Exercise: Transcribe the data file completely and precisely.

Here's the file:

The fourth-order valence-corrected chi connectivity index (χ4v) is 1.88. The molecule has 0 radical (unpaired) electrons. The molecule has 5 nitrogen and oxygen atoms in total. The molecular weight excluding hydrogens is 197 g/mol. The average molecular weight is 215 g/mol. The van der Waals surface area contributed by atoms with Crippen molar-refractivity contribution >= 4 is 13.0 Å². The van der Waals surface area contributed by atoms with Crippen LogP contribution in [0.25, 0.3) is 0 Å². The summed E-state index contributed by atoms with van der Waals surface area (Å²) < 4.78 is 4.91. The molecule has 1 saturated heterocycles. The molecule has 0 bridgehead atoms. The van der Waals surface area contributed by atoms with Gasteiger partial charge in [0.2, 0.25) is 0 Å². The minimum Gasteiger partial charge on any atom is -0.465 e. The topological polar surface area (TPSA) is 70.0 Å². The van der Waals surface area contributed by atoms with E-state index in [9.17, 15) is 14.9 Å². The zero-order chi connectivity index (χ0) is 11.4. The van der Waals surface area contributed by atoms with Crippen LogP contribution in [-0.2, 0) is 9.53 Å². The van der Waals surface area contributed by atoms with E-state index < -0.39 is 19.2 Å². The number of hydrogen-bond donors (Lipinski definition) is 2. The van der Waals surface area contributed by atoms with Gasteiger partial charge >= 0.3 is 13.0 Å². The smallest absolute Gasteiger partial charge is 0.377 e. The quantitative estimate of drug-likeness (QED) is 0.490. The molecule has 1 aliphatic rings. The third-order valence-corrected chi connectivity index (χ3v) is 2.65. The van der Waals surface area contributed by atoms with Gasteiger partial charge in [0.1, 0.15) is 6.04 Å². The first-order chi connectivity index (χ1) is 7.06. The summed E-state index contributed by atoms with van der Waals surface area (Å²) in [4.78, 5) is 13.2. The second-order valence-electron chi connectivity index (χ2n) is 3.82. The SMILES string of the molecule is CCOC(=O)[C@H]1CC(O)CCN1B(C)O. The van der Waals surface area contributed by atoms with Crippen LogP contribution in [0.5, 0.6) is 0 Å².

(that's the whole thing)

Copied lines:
The fourth-order valence-corrected chi connectivity index (χ4v) is 1.88. The molecule has 0 radical (unpaired) electrons. The molecule has 5 nitrogen and oxygen atoms in total. The molecular weight excluding hydrogens is 197 g/mol. The average molecular weight is 215 g/mol. The van der Waals surface area contributed by atoms with Crippen molar-refractivity contribution >= 4 is 13.0 Å². The van der Waals surface area contributed by atoms with Crippen LogP contribution in [0.25, 0.3) is 0 Å². The summed E-state index contributed by atoms with van der Waals surface area (Å²) < 4.78 is 4.91. The molecule has 1 saturated heterocycles. The molecule has 0 bridgehead atoms. The van der Waals surface area contributed by atoms with Gasteiger partial charge in [0.2, 0.25) is 0 Å². The minimum Gasteiger partial charge on any atom is -0.465 e. The topological polar surface area (TPSA) is 70.0 Å². The van der Waals surface area contributed by atoms with E-state index in [9.17, 15) is 14.9 Å². The zero-order chi connectivity index (χ0) is 11.4. The van der Waals surface area contributed by atoms with Crippen LogP contribution in [-0.2, 0) is 9.53 Å². The van der Waals surface area contributed by atoms with E-state index < -0.39 is 19.2 Å². The number of hydrogen-bond donors (Lipinski definition) is 2. The van der Waals surface area contributed by atoms with Gasteiger partial charge >= 0.3 is 13.0 Å². The smallest absolute Gasteiger partial charge is 0.377 e. The quantitative estimate of drug-likeness (QED) is 0.490. The molecule has 1 aliphatic rings. The third-order valence-corrected chi connectivity index (χ3v) is 2.65. The van der Waals surface area contributed by atoms with Gasteiger partial charge in [0.1, 0.15) is 6.04 Å². The first-order chi connectivity index (χ1) is 7.06. The summed E-state index contributed by atoms with van der Waals surface area (Å²) in [4.78, 5) is 13.2. The second-order valence-electron chi connectivity index (χ2n) is 3.82. The SMILES string of the molecule is CCOC(=O)[C@H]1CC(O)CCN1B(C)O. The van der Waals surface area contributed by atoms with Crippen LogP contribution in [0.5, 0.6) is 0 Å².